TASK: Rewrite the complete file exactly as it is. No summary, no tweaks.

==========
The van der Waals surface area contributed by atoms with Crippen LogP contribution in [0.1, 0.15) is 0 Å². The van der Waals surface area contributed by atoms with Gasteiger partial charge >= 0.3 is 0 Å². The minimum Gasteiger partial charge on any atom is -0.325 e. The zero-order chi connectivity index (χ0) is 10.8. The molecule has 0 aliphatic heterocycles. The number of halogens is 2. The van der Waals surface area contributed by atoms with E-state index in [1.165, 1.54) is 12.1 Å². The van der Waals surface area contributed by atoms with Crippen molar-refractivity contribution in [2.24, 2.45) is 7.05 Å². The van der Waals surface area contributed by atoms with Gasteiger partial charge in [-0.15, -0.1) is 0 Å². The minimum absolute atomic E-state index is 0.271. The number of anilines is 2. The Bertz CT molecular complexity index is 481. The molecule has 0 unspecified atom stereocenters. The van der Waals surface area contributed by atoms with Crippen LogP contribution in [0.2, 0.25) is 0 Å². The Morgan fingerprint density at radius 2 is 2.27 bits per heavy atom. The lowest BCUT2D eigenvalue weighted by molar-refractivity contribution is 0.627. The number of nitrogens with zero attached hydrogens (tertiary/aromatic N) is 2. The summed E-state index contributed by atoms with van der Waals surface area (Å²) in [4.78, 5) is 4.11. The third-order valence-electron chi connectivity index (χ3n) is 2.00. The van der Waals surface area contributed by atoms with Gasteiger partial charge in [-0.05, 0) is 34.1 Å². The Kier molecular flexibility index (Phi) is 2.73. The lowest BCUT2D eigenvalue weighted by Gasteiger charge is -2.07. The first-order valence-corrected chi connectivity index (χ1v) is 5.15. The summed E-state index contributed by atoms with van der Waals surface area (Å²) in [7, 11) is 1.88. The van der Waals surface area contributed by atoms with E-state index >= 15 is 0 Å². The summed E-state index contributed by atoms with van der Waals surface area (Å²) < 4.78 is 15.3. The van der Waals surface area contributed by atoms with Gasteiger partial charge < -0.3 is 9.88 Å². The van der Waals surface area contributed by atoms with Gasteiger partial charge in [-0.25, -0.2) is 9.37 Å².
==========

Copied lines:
The van der Waals surface area contributed by atoms with Crippen LogP contribution in [0.1, 0.15) is 0 Å². The van der Waals surface area contributed by atoms with Gasteiger partial charge >= 0.3 is 0 Å². The minimum Gasteiger partial charge on any atom is -0.325 e. The zero-order chi connectivity index (χ0) is 10.8. The molecule has 0 aliphatic heterocycles. The number of halogens is 2. The van der Waals surface area contributed by atoms with E-state index in [1.165, 1.54) is 12.1 Å². The van der Waals surface area contributed by atoms with Crippen molar-refractivity contribution in [2.24, 2.45) is 7.05 Å². The van der Waals surface area contributed by atoms with Gasteiger partial charge in [-0.15, -0.1) is 0 Å². The minimum absolute atomic E-state index is 0.271. The number of anilines is 2. The Bertz CT molecular complexity index is 481. The molecule has 0 unspecified atom stereocenters. The van der Waals surface area contributed by atoms with Crippen LogP contribution in [0.2, 0.25) is 0 Å². The Morgan fingerprint density at radius 2 is 2.27 bits per heavy atom. The lowest BCUT2D eigenvalue weighted by molar-refractivity contribution is 0.627. The number of nitrogens with zero attached hydrogens (tertiary/aromatic N) is 2. The summed E-state index contributed by atoms with van der Waals surface area (Å²) in [4.78, 5) is 4.11. The third-order valence-electron chi connectivity index (χ3n) is 2.00. The van der Waals surface area contributed by atoms with Gasteiger partial charge in [-0.05, 0) is 34.1 Å². The Kier molecular flexibility index (Phi) is 2.73. The lowest BCUT2D eigenvalue weighted by Gasteiger charge is -2.07. The first-order valence-corrected chi connectivity index (χ1v) is 5.15. The summed E-state index contributed by atoms with van der Waals surface area (Å²) in [7, 11) is 1.88. The van der Waals surface area contributed by atoms with E-state index >= 15 is 0 Å². The summed E-state index contributed by atoms with van der Waals surface area (Å²) < 4.78 is 15.3. The van der Waals surface area contributed by atoms with Gasteiger partial charge < -0.3 is 9.88 Å². The van der Waals surface area contributed by atoms with Gasteiger partial charge in [-0.25, -0.2) is 9.37 Å².